Apex Sardine Run Expedition 1
Posted on Wednesday, 24 May 2017
Apex’s Sardine Run has begun. Heading out of the Buffalo river mouth in East London on day one was an adventure into the unknown. Being the first group up in the area we were hoping for some early season action. With a rumor of an early flush of sardines the week before we were hopeful. After little activity on a beautiful flat sea we noticed after about 2 hours of cruising constantly searching for gannets a small flock wheeling high in the sky some 2 km or so ahead of us. As we approached close the telltale repetitive diving of the birds in the same spot indicated a possible focused food source. Upon closer investigation we noticed about 15-20 bottlenose dolphins crisscrossing over the same area. When roughly a 50m away we could see a dark shape, a bait ball. We quickly donned our gear and cautiously drove closer.
First one fin, then a second and then several more slashing fins on the surface indicated sharks!!
Super excitedly we entered the water. A shoal of orbiting maasbanker, a smallish bait fish, were being corralled into the famous “bait ball’ shaped orb we all so badly wanted to see. Staying a respectful distance away and still allowing all the predators free access to the ball we sat back and watched in awe as about 15 or so bronze whaler and dusky sharks entered and exited the ball right in front of us whilst bottlenose dolphins took turns at attacking the shoal from below and on the sides. Due to our small group size and no other boats in the area the carousel of predators and bait fish interacted undeterred for over 3 hours until such point as we were all dived out and understandably cold from the unusual 14c water.
What a fantastic start to Apex’s Sardine “maasbanker” Run for 2017.
Days 2-5 brought a variety of mixed action with plenty to see. Hundreds of gannets tore into shoals of saury, locally known as Walla-walla. Accompanying the gannets were several schools of common dolphin.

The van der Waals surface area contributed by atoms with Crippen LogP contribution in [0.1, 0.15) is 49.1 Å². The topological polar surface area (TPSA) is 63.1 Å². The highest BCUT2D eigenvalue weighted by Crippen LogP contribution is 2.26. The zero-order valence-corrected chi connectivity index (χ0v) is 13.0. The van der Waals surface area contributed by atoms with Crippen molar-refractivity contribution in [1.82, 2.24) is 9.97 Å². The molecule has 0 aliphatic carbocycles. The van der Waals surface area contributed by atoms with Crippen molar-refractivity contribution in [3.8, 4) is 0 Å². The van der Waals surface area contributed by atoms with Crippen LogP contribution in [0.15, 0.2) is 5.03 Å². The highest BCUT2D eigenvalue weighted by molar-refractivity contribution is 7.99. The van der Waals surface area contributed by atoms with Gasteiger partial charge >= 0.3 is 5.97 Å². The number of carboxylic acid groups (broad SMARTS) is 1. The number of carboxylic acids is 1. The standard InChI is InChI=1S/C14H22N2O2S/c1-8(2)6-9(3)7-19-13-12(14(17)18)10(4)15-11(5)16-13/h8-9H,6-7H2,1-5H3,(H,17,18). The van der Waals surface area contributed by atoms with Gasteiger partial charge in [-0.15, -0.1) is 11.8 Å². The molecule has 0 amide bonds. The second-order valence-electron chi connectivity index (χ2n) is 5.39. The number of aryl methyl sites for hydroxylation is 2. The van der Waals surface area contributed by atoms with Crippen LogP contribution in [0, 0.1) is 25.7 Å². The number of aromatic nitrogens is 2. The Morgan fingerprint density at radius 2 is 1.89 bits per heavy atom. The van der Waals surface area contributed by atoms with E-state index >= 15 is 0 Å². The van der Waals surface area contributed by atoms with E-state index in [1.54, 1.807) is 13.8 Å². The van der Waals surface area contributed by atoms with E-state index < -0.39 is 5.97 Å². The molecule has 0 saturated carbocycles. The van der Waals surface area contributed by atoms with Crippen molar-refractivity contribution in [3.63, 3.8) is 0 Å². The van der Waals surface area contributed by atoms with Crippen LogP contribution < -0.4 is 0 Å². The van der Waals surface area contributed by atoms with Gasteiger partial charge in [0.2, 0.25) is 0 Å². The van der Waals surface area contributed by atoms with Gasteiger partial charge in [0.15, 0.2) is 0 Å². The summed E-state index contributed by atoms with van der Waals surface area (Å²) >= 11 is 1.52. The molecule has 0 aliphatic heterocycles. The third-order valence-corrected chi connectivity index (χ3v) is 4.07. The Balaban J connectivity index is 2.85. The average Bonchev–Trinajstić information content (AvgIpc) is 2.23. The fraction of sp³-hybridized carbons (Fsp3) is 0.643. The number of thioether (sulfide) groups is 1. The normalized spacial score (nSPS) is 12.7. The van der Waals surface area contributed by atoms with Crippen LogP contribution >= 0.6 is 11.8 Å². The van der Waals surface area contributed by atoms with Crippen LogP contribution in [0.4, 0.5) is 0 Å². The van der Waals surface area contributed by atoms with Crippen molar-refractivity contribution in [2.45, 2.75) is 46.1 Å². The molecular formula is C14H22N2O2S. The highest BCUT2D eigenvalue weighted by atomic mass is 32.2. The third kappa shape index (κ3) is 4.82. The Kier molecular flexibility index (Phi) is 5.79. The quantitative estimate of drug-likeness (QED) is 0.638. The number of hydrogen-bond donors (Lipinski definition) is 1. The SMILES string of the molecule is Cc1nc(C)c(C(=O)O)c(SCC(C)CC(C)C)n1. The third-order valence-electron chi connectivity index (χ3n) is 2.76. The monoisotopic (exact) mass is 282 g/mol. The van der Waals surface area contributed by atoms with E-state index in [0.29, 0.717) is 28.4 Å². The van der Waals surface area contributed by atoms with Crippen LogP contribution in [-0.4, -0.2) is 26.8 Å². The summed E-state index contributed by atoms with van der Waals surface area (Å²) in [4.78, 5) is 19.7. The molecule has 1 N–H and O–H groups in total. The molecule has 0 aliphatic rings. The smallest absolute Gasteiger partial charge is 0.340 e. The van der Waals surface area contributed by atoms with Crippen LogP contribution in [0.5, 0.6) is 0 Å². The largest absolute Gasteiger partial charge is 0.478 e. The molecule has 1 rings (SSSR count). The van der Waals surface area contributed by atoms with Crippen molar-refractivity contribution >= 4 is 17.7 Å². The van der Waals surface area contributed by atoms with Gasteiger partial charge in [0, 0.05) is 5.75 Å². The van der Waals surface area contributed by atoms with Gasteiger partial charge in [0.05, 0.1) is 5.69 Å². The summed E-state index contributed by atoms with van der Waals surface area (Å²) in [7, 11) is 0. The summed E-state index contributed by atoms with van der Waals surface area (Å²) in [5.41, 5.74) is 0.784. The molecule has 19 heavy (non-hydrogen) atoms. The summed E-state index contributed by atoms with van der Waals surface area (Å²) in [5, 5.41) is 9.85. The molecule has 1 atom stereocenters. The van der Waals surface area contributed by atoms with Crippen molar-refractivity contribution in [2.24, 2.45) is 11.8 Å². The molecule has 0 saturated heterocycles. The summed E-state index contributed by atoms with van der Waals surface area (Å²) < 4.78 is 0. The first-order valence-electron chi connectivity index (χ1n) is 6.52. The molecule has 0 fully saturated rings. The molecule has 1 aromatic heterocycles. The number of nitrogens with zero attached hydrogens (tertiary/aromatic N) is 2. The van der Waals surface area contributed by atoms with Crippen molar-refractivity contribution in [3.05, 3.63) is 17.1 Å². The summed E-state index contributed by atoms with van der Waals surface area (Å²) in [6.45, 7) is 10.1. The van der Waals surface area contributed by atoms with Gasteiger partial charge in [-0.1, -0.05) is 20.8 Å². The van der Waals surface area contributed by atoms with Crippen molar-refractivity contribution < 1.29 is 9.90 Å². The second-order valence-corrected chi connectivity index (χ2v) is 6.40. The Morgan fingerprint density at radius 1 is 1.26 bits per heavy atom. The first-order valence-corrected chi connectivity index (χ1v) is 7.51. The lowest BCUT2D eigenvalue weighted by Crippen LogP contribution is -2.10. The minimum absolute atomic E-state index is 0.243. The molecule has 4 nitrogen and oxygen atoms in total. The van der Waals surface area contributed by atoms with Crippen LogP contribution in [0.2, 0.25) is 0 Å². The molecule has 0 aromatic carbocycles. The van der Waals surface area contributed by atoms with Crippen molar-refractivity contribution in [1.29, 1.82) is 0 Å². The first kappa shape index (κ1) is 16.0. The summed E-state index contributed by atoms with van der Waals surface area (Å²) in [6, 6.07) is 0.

We also saw good numbers of Brydes whales, although none were seen on bait balls.
At this stage no humpbacks were yet seen, although the first were expected any day so I am sure our second group will get lucky with these athletic giants.
Day 6 was fantastic, we had another bait ball, but this one of a very different type.
We decided to try an area where I suspected we may see a few different species of cetaceans in deeper and warmer water. En route we saw 2 manta rays which was new for me, having not seen one in this area in the past 7 years.
We also saw a fantastic ensemble of open ocean seabirds including shy and Indian yellow nosed albatross, dozens of white chin petrels and sooty shearwaters, cory’s shearwater and also a wedge tailed shearwater.
After several hours of searching and scanning we caught sight of a clump of buoys on the surface. As we got closer we saw a shoal of saury fly out of the water being energetically leapt after by a massive bull Dorado, amazing!
As we got alongside the buoys we realized we had stumbled upon a free floating Fish Aggregating Device (FAD), which had probably broken loose from somewhere in Mozambique or further away. A FAD is any floating object purposefully placed into the ocean to attract fish.
Under the FAD were roughly 30-40 big dorado, small rainbow runners, a beautiful yellow colored shoal of kingfish, a batfish, a shoal of bluish chub like fish, a crab and then to top it off 4 young silky sharks who were very keen to say hello to each of us.
It was amazing to be amongst this eclectic crowd of ocean nomads who had drifted with their little floating home for probably thousands of kilometers hoping that the currents would take them somewhere favorable.
En route home we saw good numbers of Brydes whales and a lot of gannets and bottlenose dolphins feeding on bait fish right outside of East London harbor.
We were all very grateful for the amazing sightings and also a big thanks to Marcus our captain and Dylan our divemaster. A big thank you to our guests whose enthusiasm and enjoyment for each sighting, no matter what it was, went a long way to making this a super first Sardine Run Expedition for 2017.